Thursday, August 30, 2012

Do Managers Merit Admiration?

"Look at me, you fools!"
As I settle into a retired, more gratifying lifestyle, I am in a perpetual state of disbelief. I've never been in a situation where I am not working and not looking for a job. The fact that I never have to return to my workplace of nearly eighteen years seems totally unbelievable.

In my last year at work, the environment deteriorated completely. The element of forced scheduling and overwork certainly  were contributing factors but these alone do not explain how the relationships between my own immediate superiors and myself eroded so rapidly and thoroughly.

I have come to realize that when the iron fists emerges from the velvet glove all the veneer of civility falls away. As a worker, I lost my subtlety as well. No longer could I go through the motions of a devoted employee when we were under such blatant attack. The glue that held the precarious employer/employee relationship together in the past was gone. A huge component of that glue consists of the qualities of admiration and emulation which management types rely onto do their dirty work. No matter how bitter the pills are, that underlings are expected to swallow, many swallow them readily because, someday they would like to be the ones distributing them. When it is clear that a worker holds no desire to climb that ladder they are on, management has no more carrot. They are left only with the stick.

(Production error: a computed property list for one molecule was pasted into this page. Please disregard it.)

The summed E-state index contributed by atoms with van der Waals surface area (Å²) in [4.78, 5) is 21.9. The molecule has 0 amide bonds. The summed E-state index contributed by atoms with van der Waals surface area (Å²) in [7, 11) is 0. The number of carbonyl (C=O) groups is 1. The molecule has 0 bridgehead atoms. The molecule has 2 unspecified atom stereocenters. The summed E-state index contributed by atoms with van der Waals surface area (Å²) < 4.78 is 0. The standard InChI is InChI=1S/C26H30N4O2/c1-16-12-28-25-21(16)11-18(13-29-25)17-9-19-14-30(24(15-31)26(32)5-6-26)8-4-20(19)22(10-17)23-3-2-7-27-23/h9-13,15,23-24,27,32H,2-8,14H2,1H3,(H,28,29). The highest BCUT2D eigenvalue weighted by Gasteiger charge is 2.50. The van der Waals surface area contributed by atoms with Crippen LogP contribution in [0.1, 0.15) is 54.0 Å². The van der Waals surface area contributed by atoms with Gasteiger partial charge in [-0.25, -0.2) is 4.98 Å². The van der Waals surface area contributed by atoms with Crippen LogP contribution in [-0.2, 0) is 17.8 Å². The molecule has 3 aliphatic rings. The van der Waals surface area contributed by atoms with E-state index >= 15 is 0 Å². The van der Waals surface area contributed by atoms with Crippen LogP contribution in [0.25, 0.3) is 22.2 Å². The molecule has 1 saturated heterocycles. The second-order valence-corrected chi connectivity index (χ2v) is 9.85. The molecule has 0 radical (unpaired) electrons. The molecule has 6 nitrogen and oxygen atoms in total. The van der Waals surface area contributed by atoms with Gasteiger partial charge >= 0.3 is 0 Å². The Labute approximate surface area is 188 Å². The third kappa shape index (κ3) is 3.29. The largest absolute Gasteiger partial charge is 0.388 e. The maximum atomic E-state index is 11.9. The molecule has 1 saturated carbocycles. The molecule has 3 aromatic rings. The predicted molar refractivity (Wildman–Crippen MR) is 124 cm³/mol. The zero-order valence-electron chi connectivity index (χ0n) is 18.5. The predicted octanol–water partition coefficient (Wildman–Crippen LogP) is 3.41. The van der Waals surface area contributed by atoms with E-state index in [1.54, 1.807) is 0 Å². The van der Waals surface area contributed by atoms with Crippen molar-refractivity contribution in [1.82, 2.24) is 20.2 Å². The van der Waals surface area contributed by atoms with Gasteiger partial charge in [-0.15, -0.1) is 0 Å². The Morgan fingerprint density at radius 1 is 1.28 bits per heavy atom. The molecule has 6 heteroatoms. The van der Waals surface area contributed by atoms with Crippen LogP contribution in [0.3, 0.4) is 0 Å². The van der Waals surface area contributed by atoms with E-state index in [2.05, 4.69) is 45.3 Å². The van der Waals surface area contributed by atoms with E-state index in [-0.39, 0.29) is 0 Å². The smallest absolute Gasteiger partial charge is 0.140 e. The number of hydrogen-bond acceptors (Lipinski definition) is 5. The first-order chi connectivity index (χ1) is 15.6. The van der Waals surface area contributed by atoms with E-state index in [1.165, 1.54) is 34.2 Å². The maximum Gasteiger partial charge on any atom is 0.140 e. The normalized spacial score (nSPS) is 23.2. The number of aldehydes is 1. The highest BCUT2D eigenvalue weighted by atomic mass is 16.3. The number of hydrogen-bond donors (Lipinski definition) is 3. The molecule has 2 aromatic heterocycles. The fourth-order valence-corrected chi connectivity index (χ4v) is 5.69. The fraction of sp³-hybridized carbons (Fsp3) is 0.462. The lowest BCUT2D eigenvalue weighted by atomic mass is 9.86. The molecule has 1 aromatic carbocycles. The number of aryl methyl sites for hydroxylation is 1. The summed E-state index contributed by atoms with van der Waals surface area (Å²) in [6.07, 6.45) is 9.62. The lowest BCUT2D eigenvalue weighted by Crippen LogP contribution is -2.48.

I admire and wish to emulate many people. Among them are writers, artists, musicians and political activists. I admire all kinds of scientists, doctors, professors and intellectuals putting forth interesting hypotheses and theories. You know, people who actually accomplish something. They do not have to achieve mainstream "success" to earn my admiration, only to be engaged in worthwhile pursuits.

I have zero admiration for people whose main goal is to get others to perform tasks for them. Managers are no more than puppeteers who reap the rewards of manipulation and deception while profiting off the labor of others, an inherently repellent idea whose time has come and gone.